Forecaster: We Erred on the Side of Caution
For those who were hoping that Tropical Storm Hermine was going to provide the area with much-needed rainfall with an honest-to-goodness soaker, they came away disappointed. But a veteran meteorologist said that any time there is the potential for a tropical storm or a hurricane to affect the Jersey Shore, weather forecasts are likely to dwell on possible worst-case scenarios so that people are well prepared.
“If you’re going to err, you’d better do it on the side of caution,” said Jim Eberwine, retired lead forecaster and hurricane program manager for the National Weather Service office in Mount Holly. “You don’t want to minimize something and then have it turn out to be a major event. Preparedness was especially important because it was Labor Day weekend, a very busy time for traveling when there would be a lot of people heading to the shore.”
Eberwine said that a few days before the start of the holiday weekend, forecasters started becoming concerned about Hermine as it began a projected path up the East Coast. In fact, Friday weather reports on the various news stations showed the storm hitting New Jersey hard with heavy rain and high winds late that night into Saturday morning.
“Initially, the National Hurricane Center had it moving to the left (west) after passing over the North Carolina coast,” he said. “But these storms can be difficult to track as the center looks at various computer models. The storm wound up going much further east, so about the only things we were going to get were rough surf, very strong rip currents, minor tidal flooding and minor beach erosion.”
Eberwine is also the emergency management coordinator in Absecon, where he resides.
“I was in touch with emergency management groups on Long Beach Island, and their biggest concern was minor flooding,” he said. “The groups on the Island work very well. They’re good at getting warnings out to the community.”
Eberwine said had Hermine taken that left track as had been projected, Long Beach Island would have had 9-foot tides and hurricane-force winds.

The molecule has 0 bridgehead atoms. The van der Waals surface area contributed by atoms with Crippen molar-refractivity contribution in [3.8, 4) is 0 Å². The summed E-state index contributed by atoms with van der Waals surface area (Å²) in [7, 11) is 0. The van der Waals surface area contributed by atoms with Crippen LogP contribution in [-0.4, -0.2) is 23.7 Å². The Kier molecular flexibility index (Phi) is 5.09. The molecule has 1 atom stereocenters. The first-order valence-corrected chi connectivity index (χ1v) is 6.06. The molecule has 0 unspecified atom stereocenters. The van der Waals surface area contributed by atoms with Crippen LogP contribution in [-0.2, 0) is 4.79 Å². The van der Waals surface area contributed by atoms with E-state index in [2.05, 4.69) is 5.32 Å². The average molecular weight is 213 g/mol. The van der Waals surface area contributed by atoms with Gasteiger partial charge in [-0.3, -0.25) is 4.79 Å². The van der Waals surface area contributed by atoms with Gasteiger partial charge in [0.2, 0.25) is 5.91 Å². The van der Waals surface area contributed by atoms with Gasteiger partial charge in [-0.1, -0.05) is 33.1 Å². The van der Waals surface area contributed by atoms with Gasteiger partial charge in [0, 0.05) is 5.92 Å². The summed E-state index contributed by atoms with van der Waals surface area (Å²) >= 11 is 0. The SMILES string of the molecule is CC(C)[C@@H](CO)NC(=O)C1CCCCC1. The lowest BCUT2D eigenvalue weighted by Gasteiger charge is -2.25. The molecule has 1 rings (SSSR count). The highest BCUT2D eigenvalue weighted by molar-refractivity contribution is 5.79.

“It would not have been as bad as Sandy, but it still could have resulted in major flooding and also wind damage. When forecasters saw that possibility, they stressed the importance of preparedness.”
Initially, the National Oceanic and Atmospheric Administration had said tropical storm conditions were likely until the middle of the week.
“It was going to be very slow moving once it got close to the Jersey Shore,” said Eberwine. “Fortunately, it went out to sea.”
In Barnegat Township, the police department and office of emergency management had a voluntary evacuation notice for residents in areas of Bayshore Drive and East Bay Avenue. They recommended that residents move vehicles to higher ground and secure all loose outdoor items. At the time, forecasts indicated the potential for moderate to major flooding, which would likely have made Bayshore Drive and East Bay Avenue impassable between the bathing beach and the East Bay Bridge.
“You have bayfront and back bay areas that create water impoundment,” said Mayor John Novak, who lives near the area. “The water has nowhere to go, creating an impassable situation.”
Novak said it appeared that nobody evacuated.
“We were very fortunate that the storm stayed well out over the ocean, and didn’t wind up creating any problems in town,” he said. “The lights flickered a few times during some wind gusts, but that’s nothing unusual.”
— Eric Englund